This article is a collaborative submission from two anonymous student guest authors.
Throughout our time at Boise State University, we have felt, for the most part, cared for and supported by our professors and administrators. However, this feeling has slowly ceased over the past year.
The COVID-19 pandemic hit everyone hard in some way, and it certainly put a dent in our education systems nationwide. But never in our lives did we think our health and safety would be sacrificed for the sake of athletic or social events.
On Sept. 17, Boise State University sent out a press release announcing that those attending the home football game had to show proof of a first-dose vaccination or a negative COVID test result. This came after extremely low mask-wearing during the first home football game, despite a campus-wide mask requirement in indoor spaces and crowded outdoor spaces. The announcement, signed by Boise State president Dr. Marlene Tromp, among others, was essentially revoked the following week. No requirements were asked of attendees of future football games.
This was done in an effort to preserve COVID-19 tests in the area, but to us, something more had to be behind this new statement.
Treefort held its ninth music festival two weeks ago over the span of five days. Vaccination records or a negative COVID-19 test were required from those who wished to attend the festival.
So why did Boise State revoke their same requirement? Were they getting backlash from the first announcement regarding the requirement of vaccination or negative test? Or did they just back out, knowing the demographic of this state, in order to maximize profits?
In comparison, the environment at Treefort felt significantly safer, even with the festival’s large audience. Everyone in attendance was either vaccinated or had shown a negative COVID test, and people were actively complying with the mask regulations.
After Treefort, Parent and Family Weekend was quickly approaching, and families would soon be swarming our campus — some of whom might have divided opinions on the COVID-19 pandemic, and further, the vaccine and mask mandates that controversially accompanies it.
Students and staff have the autonomous decision to attend these sporting events at their own risk, no matter their vaccination status. However, there is something to be said about the way these events are held.
Being vaccinated, I felt secure participating in events throughout the weekend with my family. However, going to my first Boise State football game of the season felt surreal.
The irony of this crowd in relation to the pandemic’s severity in Idaho was comical. Not one person was wearing a mask in the rows surrounding my family and I. Instead of enforcing mask-wearing protocols, the university awarded people who happened to be “properly wearing a mask over their nose and mouth.”
So, that’s where we’re at now. Incentivizing a few folks out of tens of thousands in an effort to increase mask compliance instead of enforcing something that will keep people safe.
Boise State is unfairly profiting off the student body, staff and alumni population — while hospitals a few blocks away are filled to the breaking point with sick, unvaccinated COVID patients — and the university’s policy insinuates that nothing can get in the way of football.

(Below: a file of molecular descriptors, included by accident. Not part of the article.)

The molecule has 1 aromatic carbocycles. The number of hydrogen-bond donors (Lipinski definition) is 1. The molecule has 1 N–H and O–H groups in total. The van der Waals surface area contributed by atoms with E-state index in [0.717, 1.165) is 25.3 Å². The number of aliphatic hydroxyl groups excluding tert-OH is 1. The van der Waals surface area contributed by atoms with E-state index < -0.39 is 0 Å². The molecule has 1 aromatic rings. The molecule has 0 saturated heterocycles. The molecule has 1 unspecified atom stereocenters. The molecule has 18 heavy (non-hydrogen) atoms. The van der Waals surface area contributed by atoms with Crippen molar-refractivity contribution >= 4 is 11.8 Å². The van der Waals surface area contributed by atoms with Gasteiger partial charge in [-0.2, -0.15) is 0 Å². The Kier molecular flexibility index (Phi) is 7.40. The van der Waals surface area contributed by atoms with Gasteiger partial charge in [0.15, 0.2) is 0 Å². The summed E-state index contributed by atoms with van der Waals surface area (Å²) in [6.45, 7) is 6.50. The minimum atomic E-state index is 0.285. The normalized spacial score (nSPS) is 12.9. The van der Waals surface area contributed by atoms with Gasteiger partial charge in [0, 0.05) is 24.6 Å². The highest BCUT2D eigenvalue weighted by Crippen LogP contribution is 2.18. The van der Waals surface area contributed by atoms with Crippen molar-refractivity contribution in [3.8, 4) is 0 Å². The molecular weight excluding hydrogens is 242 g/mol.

On the other hand, student social events like Bronco Night have been canceled — rightly so — due to low rates of mask-wearing.
In the 2018-19 school year, our last “normal” year before the pandemic, the Bronco football team accumulated a total of $5,662,146 from ticket sales. The football team generated $24,683,041 in total for the 2018-19 season.
As students at Boise State, we often pay our tuition and go on our way without stopping to think where our money is going. This also applies to where the university is getting its money.
Boise State gets millions of philanthropic donations every year: 83,000 gifts from 24,500 individuals, corporations and foundations. The school increased its support by more than $7.6 million so far this year, making the institution’s philanthropic support this year $41.8 million.
Donors have given $8.6 million for immediate use, and $2.2 million of it went to student-athletes. The donations granted about 63% of students financial help.
The university will soon be holding its fourth annual Bronco Giving Day, which is a 36-hour event where donors can choose which area of the university they want to give to.
The Lyle Smith Society was created to help provide student-athletes with resources to succeed in the classroom, on the field and after graduation. Over the past two years, the society has brought in a whopping $5.5 million to Boise State athletics.
These two events alone contribute to the whirlwind of unnecessary athletic donation buckets that the university continues to profit off of every year and indicates that the reason for the university’s hypocrisy and carelessness is simply to make more money.
As we’ve seen, there is a whole world out there dedicated to putting millions of dollars into student athletics.
I cannot deny that sports are important to the school as well as the athletes and I still enjoy watching the Broncos each weekend. However, sporting events and alumni donations are still crutching Boise State’s fiscal profits and they are jeopardizing the health and wellness of the student body.